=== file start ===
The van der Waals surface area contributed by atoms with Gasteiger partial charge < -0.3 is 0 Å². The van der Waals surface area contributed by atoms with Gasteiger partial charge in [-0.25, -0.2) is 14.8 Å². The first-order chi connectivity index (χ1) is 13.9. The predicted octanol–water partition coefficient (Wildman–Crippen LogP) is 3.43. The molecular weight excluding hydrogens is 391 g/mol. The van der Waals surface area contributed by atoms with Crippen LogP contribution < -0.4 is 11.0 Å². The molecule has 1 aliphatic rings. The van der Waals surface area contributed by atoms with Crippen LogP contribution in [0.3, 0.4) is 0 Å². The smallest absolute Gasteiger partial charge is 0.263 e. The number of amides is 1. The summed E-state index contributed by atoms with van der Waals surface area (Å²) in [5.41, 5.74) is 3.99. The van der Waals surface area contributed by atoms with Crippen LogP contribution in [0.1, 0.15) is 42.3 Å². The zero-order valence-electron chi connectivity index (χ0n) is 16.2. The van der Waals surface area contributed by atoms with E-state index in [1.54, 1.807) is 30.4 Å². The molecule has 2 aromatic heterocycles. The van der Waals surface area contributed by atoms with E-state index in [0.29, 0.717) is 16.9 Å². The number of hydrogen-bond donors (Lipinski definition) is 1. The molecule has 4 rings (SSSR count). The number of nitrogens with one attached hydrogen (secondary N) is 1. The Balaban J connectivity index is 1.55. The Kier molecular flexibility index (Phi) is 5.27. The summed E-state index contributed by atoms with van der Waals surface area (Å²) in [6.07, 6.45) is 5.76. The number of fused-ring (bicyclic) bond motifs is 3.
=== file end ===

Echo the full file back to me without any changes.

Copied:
The van der Waals surface area contributed by atoms with Gasteiger partial charge < -0.3 is 0 Å². The van der Waals surface area contributed by atoms with Gasteiger partial charge in [-0.25, -0.2) is 14.8 Å². The first-order chi connectivity index (χ1) is 13.9. The predicted octanol–water partition coefficient (Wildman–Crippen LogP) is 3.43. The molecular weight excluding hydrogens is 391 g/mol. The van der Waals surface area contributed by atoms with Crippen LogP contribution < -0.4 is 11.0 Å². The molecule has 1 aliphatic rings. The van der Waals surface area contributed by atoms with Crippen LogP contribution in [0.3, 0.4) is 0 Å². The smallest absolute Gasteiger partial charge is 0.263 e. The number of amides is 1. The summed E-state index contributed by atoms with van der Waals surface area (Å²) in [5.41, 5.74) is 3.99. The van der Waals surface area contributed by atoms with Crippen LogP contribution in [0.1, 0.15) is 42.3 Å². The zero-order valence-electron chi connectivity index (χ0n) is 16.2. The van der Waals surface area contributed by atoms with E-state index in [1.54, 1.807) is 30.4 Å². The molecule has 2 aromatic heterocycles. The van der Waals surface area contributed by atoms with E-state index in [0.29, 0.717) is 16.9 Å². The number of hydrogen-bond donors (Lipinski definition) is 1. The molecule has 4 rings (SSSR count). The number of nitrogens with one attached hydrogen (secondary N) is 1. The Balaban J connectivity index is 1.55. The Kier molecular flexibility index (Phi) is 5.27. The summed E-state index contributed by atoms with van der Waals surface area (Å²) in [6.07, 6.45) is 5.76. The number of fused-ring (bicyclic) bond motifs is 3.